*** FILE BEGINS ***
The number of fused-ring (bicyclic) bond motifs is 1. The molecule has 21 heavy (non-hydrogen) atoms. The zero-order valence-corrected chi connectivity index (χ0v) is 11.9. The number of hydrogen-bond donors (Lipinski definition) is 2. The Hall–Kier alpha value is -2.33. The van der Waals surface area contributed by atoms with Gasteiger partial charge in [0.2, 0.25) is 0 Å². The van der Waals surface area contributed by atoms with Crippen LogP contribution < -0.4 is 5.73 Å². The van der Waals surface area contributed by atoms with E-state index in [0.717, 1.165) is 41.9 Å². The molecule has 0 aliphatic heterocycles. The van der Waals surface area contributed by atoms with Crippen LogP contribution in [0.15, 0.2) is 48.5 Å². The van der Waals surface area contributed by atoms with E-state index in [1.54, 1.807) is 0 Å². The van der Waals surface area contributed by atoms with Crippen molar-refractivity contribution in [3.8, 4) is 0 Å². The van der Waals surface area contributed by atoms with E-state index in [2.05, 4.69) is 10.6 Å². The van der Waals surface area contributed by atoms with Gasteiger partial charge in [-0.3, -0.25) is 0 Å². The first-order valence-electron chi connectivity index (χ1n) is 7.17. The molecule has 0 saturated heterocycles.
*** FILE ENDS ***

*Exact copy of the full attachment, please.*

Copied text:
The number of fused-ring (bicyclic) bond motifs is 1. The molecule has 21 heavy (non-hydrogen) atoms. The zero-order valence-corrected chi connectivity index (χ0v) is 11.9. The number of hydrogen-bond donors (Lipinski definition) is 2. The Hall–Kier alpha value is -2.33. The van der Waals surface area contributed by atoms with Gasteiger partial charge in [0.2, 0.25) is 0 Å². The van der Waals surface area contributed by atoms with Crippen LogP contribution < -0.4 is 5.73 Å². The van der Waals surface area contributed by atoms with E-state index in [0.717, 1.165) is 41.9 Å². The molecule has 0 aliphatic heterocycles. The van der Waals surface area contributed by atoms with Crippen LogP contribution in [0.15, 0.2) is 48.5 Å². The van der Waals surface area contributed by atoms with E-state index in [1.54, 1.807) is 0 Å². The van der Waals surface area contributed by atoms with Crippen molar-refractivity contribution in [3.8, 4) is 0 Å². The van der Waals surface area contributed by atoms with E-state index in [2.05, 4.69) is 10.6 Å². The van der Waals surface area contributed by atoms with Gasteiger partial charge in [-0.3, -0.25) is 0 Å². The first-order valence-electron chi connectivity index (χ1n) is 7.17. The molecule has 0 saturated heterocycles.